7. As for the authorization of sanctioned murder by the Officio Assassinorum, wouldn't approving these death warrants more fall into the job description of a veritable army of clerks belonging to the Adeptus Terra rather than the High Lords themselves? After all, the Adeptus Terra are mainly composed of servants, workers and underlings serving the High Lords, and I find it hard to imagine that the High Lords would bother with adressing and approving or denying each and every death warrant that must come to earth in their thousands each day. Wouldn't it be more likely that they have a large staff of clerks and officials who have to review and adress the multitudes of death warrants with a specific set of rules before they sign and approve of the death warrant or reject it?
  8. Nerd King said: Please, please find a way to finish it and post it - it sounds like you've done loads of work and it deserves to be seen by a wider audience. I'm particularly interested in the unorthodox structure. Please excuse the somewhat late reply. Yes I have done some work on my contribution but alas I couldn't get it done in time. But I'll be sure to keep all my notes and I'll finish it once I've had the chance to read up on what FFG has to write concerning Sinophia first (it has been hinted that we might see a description of that desolate world in the upcoming scenario for the Haarlock campaign). Since im not really bound by a timelimit anymore, I'd really like to try and integrate my scenario as well as possible with the eventual fluff that extrapolates on Sinophia rather than risking to step on the toes of canon.
  9. means said: He's an Assassin Gunslinger so his Knave of Pistols trait really narrows down his offensive choices Just as a tip: while the gunslingers might be prohibited from using Basic and Heavy weapons according to the rules, there's nothing saying that they can't get melee weapon training (if I remember it correct). So if you want to, you could spice up his gunplay by using swords, chainswords and different kinds of power weapons and such. After all, even a gunslinger will occasionally run out of ammo and might need a little oomph that doesn't need ammo.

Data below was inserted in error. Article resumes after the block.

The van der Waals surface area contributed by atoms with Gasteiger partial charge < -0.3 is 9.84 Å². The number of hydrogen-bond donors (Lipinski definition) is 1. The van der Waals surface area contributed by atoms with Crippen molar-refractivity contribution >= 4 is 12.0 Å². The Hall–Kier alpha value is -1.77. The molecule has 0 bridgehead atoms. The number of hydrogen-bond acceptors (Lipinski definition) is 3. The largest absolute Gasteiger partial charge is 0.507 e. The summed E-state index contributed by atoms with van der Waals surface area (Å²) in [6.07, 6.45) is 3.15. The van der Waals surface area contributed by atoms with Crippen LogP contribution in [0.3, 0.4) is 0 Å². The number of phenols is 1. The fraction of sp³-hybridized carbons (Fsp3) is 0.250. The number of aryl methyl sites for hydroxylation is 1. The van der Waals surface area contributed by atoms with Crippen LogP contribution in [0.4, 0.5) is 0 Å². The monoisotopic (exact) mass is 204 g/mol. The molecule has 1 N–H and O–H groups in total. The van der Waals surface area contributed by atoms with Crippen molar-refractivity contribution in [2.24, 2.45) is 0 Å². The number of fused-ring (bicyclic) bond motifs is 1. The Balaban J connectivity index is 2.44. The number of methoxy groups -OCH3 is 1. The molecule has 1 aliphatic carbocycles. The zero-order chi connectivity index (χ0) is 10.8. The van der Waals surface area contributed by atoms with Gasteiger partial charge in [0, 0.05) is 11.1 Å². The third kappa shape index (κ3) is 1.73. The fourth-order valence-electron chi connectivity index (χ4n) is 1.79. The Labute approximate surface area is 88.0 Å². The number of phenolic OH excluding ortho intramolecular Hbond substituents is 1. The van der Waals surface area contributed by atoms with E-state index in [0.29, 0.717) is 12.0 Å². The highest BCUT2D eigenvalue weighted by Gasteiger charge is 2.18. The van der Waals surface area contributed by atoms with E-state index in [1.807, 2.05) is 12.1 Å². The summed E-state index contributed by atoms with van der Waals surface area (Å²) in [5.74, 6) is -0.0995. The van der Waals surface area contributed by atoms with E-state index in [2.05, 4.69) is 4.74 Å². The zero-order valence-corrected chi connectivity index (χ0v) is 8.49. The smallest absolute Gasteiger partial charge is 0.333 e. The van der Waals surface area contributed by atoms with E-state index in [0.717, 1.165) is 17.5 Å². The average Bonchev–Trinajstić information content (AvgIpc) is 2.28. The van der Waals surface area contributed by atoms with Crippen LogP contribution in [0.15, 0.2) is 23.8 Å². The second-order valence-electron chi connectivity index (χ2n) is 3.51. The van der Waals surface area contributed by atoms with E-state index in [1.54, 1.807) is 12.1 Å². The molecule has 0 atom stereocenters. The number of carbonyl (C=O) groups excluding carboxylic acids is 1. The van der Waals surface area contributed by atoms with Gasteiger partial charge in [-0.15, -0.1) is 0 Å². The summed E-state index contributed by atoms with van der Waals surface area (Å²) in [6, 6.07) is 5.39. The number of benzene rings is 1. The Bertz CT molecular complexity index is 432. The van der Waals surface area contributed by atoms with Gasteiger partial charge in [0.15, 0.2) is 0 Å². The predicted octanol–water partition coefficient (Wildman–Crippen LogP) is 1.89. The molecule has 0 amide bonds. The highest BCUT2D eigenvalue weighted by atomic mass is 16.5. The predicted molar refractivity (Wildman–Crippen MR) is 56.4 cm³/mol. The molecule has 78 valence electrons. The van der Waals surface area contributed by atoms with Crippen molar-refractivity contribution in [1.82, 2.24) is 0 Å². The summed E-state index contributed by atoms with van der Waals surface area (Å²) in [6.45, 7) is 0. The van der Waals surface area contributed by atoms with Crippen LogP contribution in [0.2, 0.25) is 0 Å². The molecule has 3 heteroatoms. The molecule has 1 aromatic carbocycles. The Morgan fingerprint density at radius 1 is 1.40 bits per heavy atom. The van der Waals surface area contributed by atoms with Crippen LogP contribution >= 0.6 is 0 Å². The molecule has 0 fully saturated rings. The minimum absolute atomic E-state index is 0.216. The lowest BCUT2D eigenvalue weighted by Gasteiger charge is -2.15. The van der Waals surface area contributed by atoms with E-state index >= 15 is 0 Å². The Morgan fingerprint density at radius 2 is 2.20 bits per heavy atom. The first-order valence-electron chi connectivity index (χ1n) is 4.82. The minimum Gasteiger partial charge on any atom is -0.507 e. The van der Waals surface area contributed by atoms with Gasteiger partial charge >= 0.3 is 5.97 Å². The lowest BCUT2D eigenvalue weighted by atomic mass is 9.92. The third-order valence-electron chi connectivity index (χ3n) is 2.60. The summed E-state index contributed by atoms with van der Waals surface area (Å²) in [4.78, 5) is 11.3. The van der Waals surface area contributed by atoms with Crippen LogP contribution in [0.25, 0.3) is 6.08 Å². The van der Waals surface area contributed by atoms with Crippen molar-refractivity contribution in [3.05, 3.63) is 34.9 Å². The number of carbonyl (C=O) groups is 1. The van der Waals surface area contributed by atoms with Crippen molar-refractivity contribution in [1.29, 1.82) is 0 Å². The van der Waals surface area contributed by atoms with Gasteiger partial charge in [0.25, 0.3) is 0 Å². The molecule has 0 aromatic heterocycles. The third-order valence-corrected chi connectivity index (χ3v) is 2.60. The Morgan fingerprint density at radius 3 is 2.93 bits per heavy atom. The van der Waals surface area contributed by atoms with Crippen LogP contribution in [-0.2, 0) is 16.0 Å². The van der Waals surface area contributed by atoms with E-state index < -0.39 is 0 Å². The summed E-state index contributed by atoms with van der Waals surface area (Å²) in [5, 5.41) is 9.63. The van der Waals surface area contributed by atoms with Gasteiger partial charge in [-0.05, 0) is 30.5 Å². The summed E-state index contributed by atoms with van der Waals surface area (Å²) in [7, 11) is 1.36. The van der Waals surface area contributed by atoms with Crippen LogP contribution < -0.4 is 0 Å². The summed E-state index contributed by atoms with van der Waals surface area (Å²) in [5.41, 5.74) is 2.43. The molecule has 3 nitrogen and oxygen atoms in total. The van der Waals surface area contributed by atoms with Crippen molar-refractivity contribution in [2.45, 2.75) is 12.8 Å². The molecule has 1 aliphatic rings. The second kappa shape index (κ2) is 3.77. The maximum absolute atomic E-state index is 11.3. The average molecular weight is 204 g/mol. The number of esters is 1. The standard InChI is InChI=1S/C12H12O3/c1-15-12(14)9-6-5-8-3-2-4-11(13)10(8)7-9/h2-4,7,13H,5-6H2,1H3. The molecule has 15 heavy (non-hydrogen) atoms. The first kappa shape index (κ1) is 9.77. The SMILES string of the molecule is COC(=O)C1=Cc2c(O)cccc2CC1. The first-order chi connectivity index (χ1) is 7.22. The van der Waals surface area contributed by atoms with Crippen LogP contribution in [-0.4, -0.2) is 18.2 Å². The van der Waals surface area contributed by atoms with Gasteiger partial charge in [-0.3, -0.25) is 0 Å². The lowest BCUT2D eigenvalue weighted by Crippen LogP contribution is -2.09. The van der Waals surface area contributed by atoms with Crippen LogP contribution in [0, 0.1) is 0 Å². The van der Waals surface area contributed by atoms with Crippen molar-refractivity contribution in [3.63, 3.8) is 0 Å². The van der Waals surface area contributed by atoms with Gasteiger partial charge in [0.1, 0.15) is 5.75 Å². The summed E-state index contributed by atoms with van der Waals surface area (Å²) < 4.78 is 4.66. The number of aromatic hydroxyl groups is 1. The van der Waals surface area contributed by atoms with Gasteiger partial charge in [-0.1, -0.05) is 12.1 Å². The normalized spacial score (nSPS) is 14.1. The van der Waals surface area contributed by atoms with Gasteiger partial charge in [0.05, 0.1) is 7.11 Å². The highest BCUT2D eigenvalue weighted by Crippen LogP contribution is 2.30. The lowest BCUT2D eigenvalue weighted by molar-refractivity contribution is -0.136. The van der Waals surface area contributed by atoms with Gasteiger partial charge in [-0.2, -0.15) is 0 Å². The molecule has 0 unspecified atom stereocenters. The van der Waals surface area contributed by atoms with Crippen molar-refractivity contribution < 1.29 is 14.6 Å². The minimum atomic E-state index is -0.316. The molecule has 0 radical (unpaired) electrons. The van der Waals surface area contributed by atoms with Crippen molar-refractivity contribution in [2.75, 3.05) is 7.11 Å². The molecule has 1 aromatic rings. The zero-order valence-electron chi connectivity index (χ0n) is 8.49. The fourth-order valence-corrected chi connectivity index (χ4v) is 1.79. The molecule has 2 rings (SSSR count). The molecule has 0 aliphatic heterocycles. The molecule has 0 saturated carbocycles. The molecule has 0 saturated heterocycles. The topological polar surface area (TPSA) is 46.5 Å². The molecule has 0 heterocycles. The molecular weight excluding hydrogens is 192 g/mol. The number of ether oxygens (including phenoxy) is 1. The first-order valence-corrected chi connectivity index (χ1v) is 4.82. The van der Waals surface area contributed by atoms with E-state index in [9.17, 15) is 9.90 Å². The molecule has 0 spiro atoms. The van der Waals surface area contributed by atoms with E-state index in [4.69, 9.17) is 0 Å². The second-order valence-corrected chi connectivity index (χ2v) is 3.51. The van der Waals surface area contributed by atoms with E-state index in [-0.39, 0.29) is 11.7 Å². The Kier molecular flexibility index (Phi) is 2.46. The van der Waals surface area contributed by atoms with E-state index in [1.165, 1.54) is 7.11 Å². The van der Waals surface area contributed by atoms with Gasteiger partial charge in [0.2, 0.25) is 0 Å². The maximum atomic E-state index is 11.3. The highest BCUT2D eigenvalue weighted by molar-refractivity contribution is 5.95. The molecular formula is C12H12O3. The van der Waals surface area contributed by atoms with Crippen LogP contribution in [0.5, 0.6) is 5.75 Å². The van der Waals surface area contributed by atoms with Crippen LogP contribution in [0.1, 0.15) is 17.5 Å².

10. Sister Callidia said: Apocrypha got nice combat rules for multiple vehicle combat. But if it is just your guncutter and one or two fighter craft then I prefer a more detailed method. Just as the Spaceship combat does not just use the BFG rules. Personally I would prefer the rules to be such that we can use the weaponry found in the RT book. I mean, we have the stats for the likes of Autocannons and Lascannons, why not use them? Oh yes, if it was just a battle between a bunch of fighters, I wouldn't complain but rather stick with the apocrypha and use it. The problems arise when trying to see what happens when guncutters and void bombers start to interact with ginormous starships. To be honest, I don't really have a clue what type of weapons a starship use for defensive turrets. It could be Hydra flak cannons, but it could simply be lascannons with extended range as well. And also, how many incoming shots from the turrets would a smaller craft expect to face when closing with a starship? 4? 10? 300? The turret rating doesn't divulge any of the needed information, it just provides a penalty to piloting tests and if you fail there's two results: either you have to turn back, or you get blown to pieces. Fine and dandy if you want to be harsh, grim and realistic, but there's plenty of fluff describing ace pilots that dodge, yawn and roll through streams of starship turret fire and emplaced AA fire to achieve whatever objective they might have that brings them so close to the defensive guns of fortified bases or starships. So really: what could be more "Rogue Trader"-ish than a daring Void Master going alone through a hellish barrage of turret fire, deftly avoiding getting hit? To me, that sounds cool and dramatic. "Penalty to pilot test and either: turn back or be destroyed" however does not sound very cool and dramatic, just overly simplified but perhaps fitting for engagements between big starships. But there might come a time when the explorers need to go up against, or perhaps flee from a starship with just a measly guncutter or void bomber, and when that time comes I'd like to see some integrated, solid rules for it. GM fiat might be useful for several purposes, but quite frankly I have to say that I dislike having to fiat certain things in a scenario. In Rogue Trader, this would be one of them, and I think a lot of GM's agree with me on that one.